You’ve got to separate the wheat from the chaff. The men from the boys. The gravy from the spoon. The undies from the … oven? Whatever. The point is, there comes a time in every podcast’s life when it needs to stand on top of a mountain and decide what it’s going to be. Shitshow didn’t just come screaming into the world without purpose. Instead, hosts Gus and Rig knew exactly what kind of beast they wanted to harness, and with a name like that, they also knew exactly how to find their audience (and who to avoid).
“The whole thing’s definitely a juggling act,” Rig happily confesses. “You feel like a man with too many straws and too many spinning plates. It’s one of those deals where you just try to make the time to accommodate the podcast, but it’s something that we really do enjoy doing with one another. We enjoy each other’s company, and hanging shit on everyone who deserves it.”
We had no fucking idea what we were doing
“Yeah, that’s pretty spot on,” Gus agrees. “To be honest, it is a serious strain on both of our romantic relationships to do the juggle. My wife is used to batshit crazy now though. Also, poor Rig has been sucker punched in agreeing to record in my basement, so I literally only have to take ten steps to record.”
“Basement is a bit generous. More like a dungeon.”
“You’re fucked mate, it’s great!” Gus laughs indignantly. “As I’ve said before, when you buy your recording equipment, then we’ll record wherever the fuck you like.”
“As the French say, douche,” Rig concedes.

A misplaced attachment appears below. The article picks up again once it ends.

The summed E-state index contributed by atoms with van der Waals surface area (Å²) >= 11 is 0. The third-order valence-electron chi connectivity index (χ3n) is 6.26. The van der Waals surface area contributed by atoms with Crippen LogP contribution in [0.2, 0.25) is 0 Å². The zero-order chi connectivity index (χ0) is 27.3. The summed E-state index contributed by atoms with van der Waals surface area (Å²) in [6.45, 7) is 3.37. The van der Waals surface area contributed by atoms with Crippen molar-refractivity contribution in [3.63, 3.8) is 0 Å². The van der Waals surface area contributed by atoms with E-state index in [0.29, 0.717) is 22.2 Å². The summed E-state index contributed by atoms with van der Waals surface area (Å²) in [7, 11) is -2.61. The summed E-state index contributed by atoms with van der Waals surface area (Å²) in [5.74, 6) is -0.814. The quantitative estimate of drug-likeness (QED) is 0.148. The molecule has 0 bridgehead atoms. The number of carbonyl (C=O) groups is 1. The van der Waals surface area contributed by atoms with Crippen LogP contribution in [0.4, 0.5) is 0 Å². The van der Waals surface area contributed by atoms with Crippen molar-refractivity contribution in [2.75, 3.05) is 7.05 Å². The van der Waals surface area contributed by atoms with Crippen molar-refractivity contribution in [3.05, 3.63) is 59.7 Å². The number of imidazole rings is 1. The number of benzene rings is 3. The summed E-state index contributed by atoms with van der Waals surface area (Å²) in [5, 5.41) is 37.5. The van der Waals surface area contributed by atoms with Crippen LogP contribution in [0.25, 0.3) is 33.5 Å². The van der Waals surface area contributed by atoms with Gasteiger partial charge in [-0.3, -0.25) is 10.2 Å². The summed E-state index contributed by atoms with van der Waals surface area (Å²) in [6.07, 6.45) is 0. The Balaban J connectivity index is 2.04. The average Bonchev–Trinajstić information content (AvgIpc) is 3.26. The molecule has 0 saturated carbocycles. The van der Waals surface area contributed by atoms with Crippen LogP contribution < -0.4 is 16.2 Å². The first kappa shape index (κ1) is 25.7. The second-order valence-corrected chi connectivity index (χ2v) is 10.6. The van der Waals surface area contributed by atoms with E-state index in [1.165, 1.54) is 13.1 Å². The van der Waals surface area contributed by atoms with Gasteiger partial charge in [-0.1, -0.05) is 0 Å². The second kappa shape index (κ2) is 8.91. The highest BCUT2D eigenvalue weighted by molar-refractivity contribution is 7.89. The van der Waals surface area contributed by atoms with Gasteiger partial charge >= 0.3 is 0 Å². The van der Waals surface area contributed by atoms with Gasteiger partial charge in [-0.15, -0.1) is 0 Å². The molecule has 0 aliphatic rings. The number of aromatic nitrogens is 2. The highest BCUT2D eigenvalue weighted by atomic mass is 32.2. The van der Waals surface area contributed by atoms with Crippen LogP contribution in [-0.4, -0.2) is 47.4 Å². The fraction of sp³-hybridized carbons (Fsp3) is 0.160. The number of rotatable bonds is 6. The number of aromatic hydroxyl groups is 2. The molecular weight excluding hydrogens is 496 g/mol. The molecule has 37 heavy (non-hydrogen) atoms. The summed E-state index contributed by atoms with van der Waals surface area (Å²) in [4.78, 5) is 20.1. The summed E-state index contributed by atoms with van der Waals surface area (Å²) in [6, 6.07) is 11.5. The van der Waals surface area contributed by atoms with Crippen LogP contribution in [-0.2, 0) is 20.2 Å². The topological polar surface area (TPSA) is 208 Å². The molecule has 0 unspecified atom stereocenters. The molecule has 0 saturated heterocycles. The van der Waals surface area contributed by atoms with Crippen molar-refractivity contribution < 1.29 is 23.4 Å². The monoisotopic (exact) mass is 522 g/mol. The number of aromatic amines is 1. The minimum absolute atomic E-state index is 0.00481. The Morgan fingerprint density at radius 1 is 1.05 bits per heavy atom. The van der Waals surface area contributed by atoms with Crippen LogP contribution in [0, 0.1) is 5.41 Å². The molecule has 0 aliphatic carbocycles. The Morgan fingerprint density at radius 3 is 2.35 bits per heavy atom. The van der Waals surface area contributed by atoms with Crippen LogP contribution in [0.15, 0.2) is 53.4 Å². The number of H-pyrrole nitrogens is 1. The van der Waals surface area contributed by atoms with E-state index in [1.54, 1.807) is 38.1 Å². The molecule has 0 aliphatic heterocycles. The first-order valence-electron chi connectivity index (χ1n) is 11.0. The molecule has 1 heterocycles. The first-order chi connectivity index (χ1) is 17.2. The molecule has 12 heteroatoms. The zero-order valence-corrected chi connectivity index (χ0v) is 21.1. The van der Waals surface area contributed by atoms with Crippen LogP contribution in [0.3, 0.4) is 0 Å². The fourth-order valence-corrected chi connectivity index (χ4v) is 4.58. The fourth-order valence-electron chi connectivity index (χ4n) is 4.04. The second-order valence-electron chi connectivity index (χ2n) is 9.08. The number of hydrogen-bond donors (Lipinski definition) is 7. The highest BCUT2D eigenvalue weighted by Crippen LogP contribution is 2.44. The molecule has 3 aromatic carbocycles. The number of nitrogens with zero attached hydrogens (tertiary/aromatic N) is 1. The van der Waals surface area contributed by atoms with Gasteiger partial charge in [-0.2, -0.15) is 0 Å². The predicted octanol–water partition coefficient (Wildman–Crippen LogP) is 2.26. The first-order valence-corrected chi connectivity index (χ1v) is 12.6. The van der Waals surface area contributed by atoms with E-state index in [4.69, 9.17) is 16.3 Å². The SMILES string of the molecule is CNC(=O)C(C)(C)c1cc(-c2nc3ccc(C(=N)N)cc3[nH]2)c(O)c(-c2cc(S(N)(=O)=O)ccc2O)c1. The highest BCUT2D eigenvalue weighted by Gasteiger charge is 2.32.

For the uninitiated, Shitshow is a weekly podcast that kind of plays out like a combination talk show, history lesson, and improv comedy night. Though a fairly fresh addition to the podcast landscape, it’s already found itself scores of dedicated fans and there’s every sign it will keep gaining momentum as the months wheel on. That’s not bad for a partnership that began as shits-and-giggles footy commentary.
“We both met playing at a fairly low level for Sydney Uni Aussie Rules Club,” Rig says. “We were mates, but the radio and podcast connection started because we were live commentating some of our home games. We would play in one of the lower grade matches in the morning, then set up a PA and commentate the rest live.
It’s extremely clear to us that we’re those lucky bastards that seem to roll into a casino just after everyone’s lost their money
“It developed from there into a podcast when the Rio Olympics rolled around. I’d always wanted to do an Olympics-themed podcast, and we jumped in feet-first into the dead set fuck-show that was the Rio Olympics. It was a podcast called Medallica: Minnows vs The World, which was flipping the Olympics on its head and only focusing on countries that had never won a medal. The Rio Olympics was an organisational clusterfuck, which meant a lot of good content came out of it, [like] a segment called ‘Apocalympics Now’. Triple j got wind of it, and all of a sudden we’re on Matt & Alex In The Morning, and it went onwards and upwards from there.”
“Bearing in mind all of that, we also had no fucking idea what we were doing,” Gus adds. “It’s extremely clear to us that we’re those lucky bastards that seem to roll into a casino just after everyone’s lost their money and somehow put cash on the right roulette wheel. At the same time, my wife was very clear that ‘Poos In The News’ is the worst thing that I’ve ever done. It’s unfathomable that most people that provide feedback on the show say how great that is. I don’t get it. It’s Rig’s legacy, it’s made me think less of him. It’s the shit that keeps on shitting.”